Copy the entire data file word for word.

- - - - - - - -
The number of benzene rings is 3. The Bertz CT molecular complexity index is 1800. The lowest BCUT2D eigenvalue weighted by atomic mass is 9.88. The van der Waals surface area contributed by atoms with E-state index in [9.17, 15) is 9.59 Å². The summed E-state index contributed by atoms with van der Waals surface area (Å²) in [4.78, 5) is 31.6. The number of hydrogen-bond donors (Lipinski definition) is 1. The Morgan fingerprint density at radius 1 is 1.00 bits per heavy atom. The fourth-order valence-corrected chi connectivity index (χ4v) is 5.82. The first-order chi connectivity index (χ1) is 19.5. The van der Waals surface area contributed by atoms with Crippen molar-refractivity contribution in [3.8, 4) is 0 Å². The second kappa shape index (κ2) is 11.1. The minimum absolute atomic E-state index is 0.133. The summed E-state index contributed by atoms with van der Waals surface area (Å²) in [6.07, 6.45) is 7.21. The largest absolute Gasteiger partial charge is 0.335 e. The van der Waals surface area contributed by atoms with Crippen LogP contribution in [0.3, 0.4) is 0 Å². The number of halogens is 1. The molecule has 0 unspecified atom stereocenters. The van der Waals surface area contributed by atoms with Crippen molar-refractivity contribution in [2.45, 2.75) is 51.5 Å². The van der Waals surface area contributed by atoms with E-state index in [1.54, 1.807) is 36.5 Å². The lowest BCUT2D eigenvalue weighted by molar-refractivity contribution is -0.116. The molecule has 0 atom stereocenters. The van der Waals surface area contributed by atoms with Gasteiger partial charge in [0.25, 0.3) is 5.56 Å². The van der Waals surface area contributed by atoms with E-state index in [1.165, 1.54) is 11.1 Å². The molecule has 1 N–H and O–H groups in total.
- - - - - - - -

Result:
The number of benzene rings is 3. The Bertz CT molecular complexity index is 1800. The lowest BCUT2D eigenvalue weighted by atomic mass is 9.88. The van der Waals surface area contributed by atoms with E-state index in [9.17, 15) is 9.59 Å². The summed E-state index contributed by atoms with van der Waals surface area (Å²) in [4.78, 5) is 31.6. The number of hydrogen-bond donors (Lipinski definition) is 1. The Morgan fingerprint density at radius 1 is 1.00 bits per heavy atom. The fourth-order valence-corrected chi connectivity index (χ4v) is 5.82. The first-order chi connectivity index (χ1) is 19.5. The van der Waals surface area contributed by atoms with Crippen molar-refractivity contribution in [3.8, 4) is 0 Å². The second kappa shape index (κ2) is 11.1. The minimum absolute atomic E-state index is 0.133. The summed E-state index contributed by atoms with van der Waals surface area (Å²) in [6.07, 6.45) is 7.21. The largest absolute Gasteiger partial charge is 0.335 e. The van der Waals surface area contributed by atoms with Crippen LogP contribution in [0.3, 0.4) is 0 Å². The number of halogens is 1. The molecule has 0 unspecified atom stereocenters. The van der Waals surface area contributed by atoms with Crippen molar-refractivity contribution in [2.45, 2.75) is 51.5 Å². The van der Waals surface area contributed by atoms with E-state index in [1.54, 1.807) is 36.5 Å². The lowest BCUT2D eigenvalue weighted by molar-refractivity contribution is -0.116. The molecule has 0 atom stereocenters. The van der Waals surface area contributed by atoms with Gasteiger partial charge in [0.25, 0.3) is 5.56 Å². The van der Waals surface area contributed by atoms with E-state index in [1.165, 1.54) is 11.1 Å². The molecule has 1 N–H and O–H groups in total.